There are many factors at play when it comes to beef herd rebuilding. On one side, the ongoing drought that has plagued ranchers for several years combined with higher cattle prices in 2014 made it pretty tempting for producers to sell extra heifer calves at weaning. On the other side, 2015 brought a market plunge resulting in calf and feeder cattle values dropping, which could have inspired many cow-calf producers to retain heifers instead of selling them in a down market.
According to Brenda Boetel, University of Wisconsin-River Falls Department of Agricultural Economics professor, herd rebuilding continued through 2015, as indicated by the USDA NASS Cattle report released at the end of January.
In a recent Ohio State University Beef Newsletter, Boetel writes, “The number of all cattle and calves in the U.S. on Jan. 1, 2016 totaled 92.0 million head, a 3% increase over 2015. Note that NASS did revise downward the July 1, 2014 cattle and calves inventory by 0.6% and the 2014 calf crop by 1.1%. Inventory of cattle and calves on Jan. 1, 2015 was also revised downward by 0.7%. On Jan. 1, 2016, the number of beef cows and heifers that calved at 30,300,800 head was up 3.5% from the 29,302,100 head on Jan. 1, 2015. The number of beef replacement heifers at 6,285.2 thousand head increased over 3% from 2015; however industry expectations were for a 5% increase. Finally, the number of beef replacement heifers expected to calve in 2016 at 3,924.6 thousand head was up over 5.7% from the 3,712 thousand in 2015. This suggests that the 2016 calf crop should increase by approximately 3.8% this year as compared to a 2.3% increase in 2015.”
The report indicated that 46% of the nation’s increase in beef cows occurred in the five states with the largest cattle numbers including Texas, Oklahoma, Missouri, Nebraska, and South Dakota. Based on the report, Boetel predicts that, “A combination of 2.7% more beef and milk cows, and 2.9% more beef and dairy replacement heifers expected to calve should lead to a larger calf crop again in 2016.”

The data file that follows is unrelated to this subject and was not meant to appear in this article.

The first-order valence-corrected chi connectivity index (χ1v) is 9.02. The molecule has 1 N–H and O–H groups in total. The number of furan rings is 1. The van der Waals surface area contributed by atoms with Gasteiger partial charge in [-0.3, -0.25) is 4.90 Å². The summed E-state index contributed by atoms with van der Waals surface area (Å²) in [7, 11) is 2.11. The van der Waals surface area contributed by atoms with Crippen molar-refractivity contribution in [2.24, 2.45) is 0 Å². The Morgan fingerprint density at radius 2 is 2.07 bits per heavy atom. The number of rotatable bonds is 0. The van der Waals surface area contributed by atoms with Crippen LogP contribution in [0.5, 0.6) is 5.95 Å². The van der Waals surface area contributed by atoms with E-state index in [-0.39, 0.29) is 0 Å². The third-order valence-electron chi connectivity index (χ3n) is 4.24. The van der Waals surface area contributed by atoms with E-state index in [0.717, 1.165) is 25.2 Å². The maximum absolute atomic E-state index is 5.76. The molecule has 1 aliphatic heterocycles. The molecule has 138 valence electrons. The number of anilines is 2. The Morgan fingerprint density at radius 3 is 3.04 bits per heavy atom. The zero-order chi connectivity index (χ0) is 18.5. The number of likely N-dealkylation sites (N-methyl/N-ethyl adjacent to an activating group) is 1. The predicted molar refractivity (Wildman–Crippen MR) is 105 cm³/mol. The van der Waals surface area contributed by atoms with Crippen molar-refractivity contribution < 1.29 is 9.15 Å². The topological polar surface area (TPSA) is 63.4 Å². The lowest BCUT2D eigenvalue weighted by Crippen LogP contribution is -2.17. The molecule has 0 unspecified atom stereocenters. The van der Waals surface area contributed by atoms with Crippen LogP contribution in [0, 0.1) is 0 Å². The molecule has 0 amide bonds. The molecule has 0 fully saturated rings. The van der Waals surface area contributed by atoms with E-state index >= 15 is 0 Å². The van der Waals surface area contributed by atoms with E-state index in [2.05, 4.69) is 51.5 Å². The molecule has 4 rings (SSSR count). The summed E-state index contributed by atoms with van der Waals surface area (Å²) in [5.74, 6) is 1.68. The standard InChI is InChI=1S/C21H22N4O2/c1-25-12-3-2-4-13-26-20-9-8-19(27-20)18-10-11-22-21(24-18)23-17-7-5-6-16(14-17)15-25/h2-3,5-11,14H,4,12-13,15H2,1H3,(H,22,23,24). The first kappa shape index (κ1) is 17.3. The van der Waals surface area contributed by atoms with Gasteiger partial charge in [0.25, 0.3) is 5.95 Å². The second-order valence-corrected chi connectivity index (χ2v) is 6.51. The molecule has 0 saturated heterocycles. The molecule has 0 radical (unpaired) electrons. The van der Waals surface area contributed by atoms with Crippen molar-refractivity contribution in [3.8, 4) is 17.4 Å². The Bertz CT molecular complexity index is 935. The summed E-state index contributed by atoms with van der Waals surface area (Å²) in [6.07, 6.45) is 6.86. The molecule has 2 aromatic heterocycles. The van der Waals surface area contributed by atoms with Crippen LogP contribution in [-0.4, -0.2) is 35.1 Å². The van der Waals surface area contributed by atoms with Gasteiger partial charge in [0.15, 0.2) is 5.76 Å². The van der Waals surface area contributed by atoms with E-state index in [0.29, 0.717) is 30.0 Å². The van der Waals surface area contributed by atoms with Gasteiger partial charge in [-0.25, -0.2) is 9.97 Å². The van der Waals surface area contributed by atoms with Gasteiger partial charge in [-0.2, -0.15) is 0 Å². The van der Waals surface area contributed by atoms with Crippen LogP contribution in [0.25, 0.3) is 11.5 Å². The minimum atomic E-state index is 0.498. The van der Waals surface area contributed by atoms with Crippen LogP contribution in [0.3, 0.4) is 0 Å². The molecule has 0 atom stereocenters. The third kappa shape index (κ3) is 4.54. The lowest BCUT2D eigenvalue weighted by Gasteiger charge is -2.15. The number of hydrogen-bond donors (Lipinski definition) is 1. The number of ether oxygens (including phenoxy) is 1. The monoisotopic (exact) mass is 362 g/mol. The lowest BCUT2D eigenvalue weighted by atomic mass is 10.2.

While the numbers certainly don’t lie, we recently asked BEEF readers what their herd expansion plans were, and it appears the voters are split on the issue. This week’s poll at beef magazine.com asks, “Do you think herd expansion is still underway?”
With 138 votes, 53% said, “Yes, we’re keeping more heifers from last year’s calf crop.” Meanwhile, 47% said, “No, the market freefall the last half of 2015 put the brakes on any expansion plans.”
In our operation based in South Dakota, we are following the trend of expansion and kept a larger number of replacement heifers than we typically do. How about you? Are you retaining more females this year? Are you looking to purchase more to grow your herd? Or have you slowed down any expansion plans while this volatile market continues to baffle even the experts? Share your thoughts in the comments section below.
The opinions of Amanda Radke are not necessarily those of beefmagazine.com or Penton Agriculture.
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